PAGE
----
Monday, June 27, 2011

Estributors Redux

About 18 months ago, I was looking at the rapidly evolving ebook climate, and realized the need for a new type of service for authors. A facilitator who could be a buffer between the author and the business end of self-publishing.

I called this position an estributor.

The more I began to self-publish, the more I realized what a time suck it was to take care of all the non-writing parts of the job. When you go indie, you essentially become a small business, and take on all the responsibilities for running that business. That cuts into writing time. Doing quick and dirty assessment of my time management and my productivity, I concluded that I could make more money if I gave an estributor 15% to take care of the business side for me, because my increased writing output would more than make up for that cost. Plus, I'd be happier, because I'd much rather write for a living than run a business.

So it pleased me to learn that my agents, Dystel & Goderich, have begun to assume this position. Here's their latest blog entry:

Word gets around the publishing industry pretty quickly (which is not surprising since we’re in the communications business). So, we wanted you to hear our news from us first rather than pick it up through inaccurate scuttlebutt in seedy back rooms on the web.

As those of you who’ve been reading this blog for the last few years know, we have been following developments in e-publishing with great interest. As an agency that has prided itself on being a bit of a maverick among the stodgy old guard, we have always been more intrigued than scared about this new world of e-books. The consensus among us, even after listening to the doomsayers, has been that e-publishing will re-energize our business and create more readers. That’s right, instead of bemoaning the death of publishing as we know it, DGLMers have always felt that e-books and electronic media offer a tremendous opportunity to expand our reach and that of our authors.

That said, we have been very clear all along that we are literary agents. We are proud of the job we do, the services we provide, and the help we’ve given to countless authors over the years in fulfilling their dreams of publishing their work. We are also more cognizant than most of the superb work traditional publishers have done and continue to do in producing beautiful, lasting, quality books.

Over the past months and years we’ve come to the realization that e-publishing is yet another area in which we can be of service to our clients as literary agents. From authors who want to have their work available once the physical edition has gone out of print and the rights have reverted, to those whose books we believe in and feel passionately about but couldn’t sell—oftentimes, after approaching 20 or more houses—we realized that part of our job as agents in this new publishing milieu is to facilitate these works being made available as e-books and through POD and other editions.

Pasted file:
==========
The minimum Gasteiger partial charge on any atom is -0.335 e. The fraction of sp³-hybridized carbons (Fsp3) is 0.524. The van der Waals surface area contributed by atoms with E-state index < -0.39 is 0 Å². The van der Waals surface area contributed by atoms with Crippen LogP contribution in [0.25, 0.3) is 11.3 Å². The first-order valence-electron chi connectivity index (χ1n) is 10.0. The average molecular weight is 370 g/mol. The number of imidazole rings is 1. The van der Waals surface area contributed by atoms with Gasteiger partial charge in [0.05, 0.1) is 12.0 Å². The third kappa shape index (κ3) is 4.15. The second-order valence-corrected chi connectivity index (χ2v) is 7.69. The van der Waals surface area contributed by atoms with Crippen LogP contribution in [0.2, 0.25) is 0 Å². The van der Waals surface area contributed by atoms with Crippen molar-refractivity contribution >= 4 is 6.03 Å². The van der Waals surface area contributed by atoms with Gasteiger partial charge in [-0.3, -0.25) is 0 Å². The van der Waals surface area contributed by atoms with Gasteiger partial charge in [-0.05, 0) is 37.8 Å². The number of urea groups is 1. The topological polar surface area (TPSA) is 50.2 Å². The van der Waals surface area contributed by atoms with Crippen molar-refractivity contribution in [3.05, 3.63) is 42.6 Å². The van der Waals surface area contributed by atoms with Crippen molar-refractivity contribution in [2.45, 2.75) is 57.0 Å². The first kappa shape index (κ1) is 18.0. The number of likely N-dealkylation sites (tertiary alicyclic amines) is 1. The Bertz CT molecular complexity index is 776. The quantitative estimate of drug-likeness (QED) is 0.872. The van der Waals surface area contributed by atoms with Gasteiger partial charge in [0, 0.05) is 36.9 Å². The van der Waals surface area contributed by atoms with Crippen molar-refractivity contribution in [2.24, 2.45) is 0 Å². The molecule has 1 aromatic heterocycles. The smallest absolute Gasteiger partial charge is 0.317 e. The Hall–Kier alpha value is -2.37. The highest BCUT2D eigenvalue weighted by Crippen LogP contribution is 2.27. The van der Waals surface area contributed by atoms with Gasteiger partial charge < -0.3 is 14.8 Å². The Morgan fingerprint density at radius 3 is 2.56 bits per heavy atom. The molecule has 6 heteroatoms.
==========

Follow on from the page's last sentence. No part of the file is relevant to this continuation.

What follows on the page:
Right now, you’re thinking, oh, DGLM is going to be another of those agencies that has decided to become an e-publisher and charge clients whose books they can’t sell 50% of their income for the privilege of uploading their work. Some of you may be mumbling, “Uh…that’s a conflict of interest.” We get it and we understand how that can be the perception. However, we have no intention of becoming e-publishers. As we said above, we have too much respect for the work that publishers do and too much respect for the work we ourselves do to muddy the waters in such a way.

Again, what we are going to do is to facilitate e-publishing for those of our clients who decide that they want to go this route, after consultation and strategizing about whether they should try traditional publishing first or perhaps simply set aside the current book and move on to the next. We will charge a 15% commission for our services in helping them project manage everything from choosing a cover artist to working with a copyeditor to uploading their work. We will continue to negotiate all agreements that may ensue as a result of e-publishing, try to place subsidiary rights where applicable, collect monies and review statements to make sure the author is being paid. In short, we will continue to be agents and do the myriad things that agents do.

Our intention is to keep on trying to find books we think we can sell to traditional publishing houses, to negotiate the best deal (always), and to give our authors as many options as we can. Because we will continue to be commission-based, we will not be automatically pushing authors into e-publishing. Again, we want to give our authors options and empower them to do what they set out to do all along: have their work read by the largest possible audience.

We are excited about this new part of our business and hope you will be as well. We welcome your thoughts, comments, and concerns.

Joe sez: I'm going to be working with my agents on my upcoming novel, Timecaster Supersymmetry. My goal is to finish the book, then let someone else handle all the heavy lifting.

Some people think it's a bad idea to give away any percentage of income, and that paying a flat fee is smarter. Perhaps. But my hope is that working with D&G will provide me with ongoing support, rather than a one-time service. If I were to pay a fulltime employee for ongoing support, I don't see any difference between that and paying an estributor a royalty percentage. In both cases, I'm paying for a lifelong service. And, as I'd already established, if this allows me to write more, it will be worth the money to me.

Naturally, I'll keep my blog readers posted on how this arrangement is working out. I also invited D&G to visit this blog and answer any questions anyone might have.